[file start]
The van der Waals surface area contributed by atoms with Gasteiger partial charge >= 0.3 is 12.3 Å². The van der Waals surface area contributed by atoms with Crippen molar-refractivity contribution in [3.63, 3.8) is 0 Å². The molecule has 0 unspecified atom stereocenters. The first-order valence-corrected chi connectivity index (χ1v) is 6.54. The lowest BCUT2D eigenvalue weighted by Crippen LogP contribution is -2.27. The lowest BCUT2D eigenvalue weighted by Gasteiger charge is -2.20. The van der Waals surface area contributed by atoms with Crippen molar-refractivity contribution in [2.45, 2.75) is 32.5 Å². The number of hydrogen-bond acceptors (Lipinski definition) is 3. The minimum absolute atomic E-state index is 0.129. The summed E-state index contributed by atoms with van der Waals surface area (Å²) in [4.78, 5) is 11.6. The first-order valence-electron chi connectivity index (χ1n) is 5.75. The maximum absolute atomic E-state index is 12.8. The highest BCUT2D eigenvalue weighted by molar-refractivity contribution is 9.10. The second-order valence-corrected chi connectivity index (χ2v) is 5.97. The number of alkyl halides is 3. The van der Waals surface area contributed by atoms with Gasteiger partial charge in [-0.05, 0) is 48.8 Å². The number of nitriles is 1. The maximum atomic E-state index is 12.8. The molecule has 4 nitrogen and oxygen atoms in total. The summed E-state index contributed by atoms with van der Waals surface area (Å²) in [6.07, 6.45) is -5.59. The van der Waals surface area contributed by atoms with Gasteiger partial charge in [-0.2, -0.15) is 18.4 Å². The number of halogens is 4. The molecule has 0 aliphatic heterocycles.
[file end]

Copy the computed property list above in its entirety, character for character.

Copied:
The van der Waals surface area contributed by atoms with Gasteiger partial charge >= 0.3 is 12.3 Å². The van der Waals surface area contributed by atoms with Crippen molar-refractivity contribution in [3.63, 3.8) is 0 Å². The molecule has 0 unspecified atom stereocenters. The first-order valence-corrected chi connectivity index (χ1v) is 6.54. The lowest BCUT2D eigenvalue weighted by Crippen LogP contribution is -2.27. The lowest BCUT2D eigenvalue weighted by Gasteiger charge is -2.20. The van der Waals surface area contributed by atoms with Crippen molar-refractivity contribution in [2.45, 2.75) is 32.5 Å². The number of hydrogen-bond acceptors (Lipinski definition) is 3. The minimum absolute atomic E-state index is 0.129. The summed E-state index contributed by atoms with van der Waals surface area (Å²) in [4.78, 5) is 11.6. The first-order valence-electron chi connectivity index (χ1n) is 5.75. The maximum absolute atomic E-state index is 12.8. The highest BCUT2D eigenvalue weighted by molar-refractivity contribution is 9.10. The second-order valence-corrected chi connectivity index (χ2v) is 5.97. The number of alkyl halides is 3. The van der Waals surface area contributed by atoms with Gasteiger partial charge in [-0.05, 0) is 48.8 Å². The number of nitriles is 1. The maximum atomic E-state index is 12.8. The molecule has 4 nitrogen and oxygen atoms in total. The summed E-state index contributed by atoms with van der Waals surface area (Å²) in [6.07, 6.45) is -5.59. The van der Waals surface area contributed by atoms with Gasteiger partial charge in [-0.2, -0.15) is 18.4 Å². The number of halogens is 4. The molecule has 0 aliphatic heterocycles.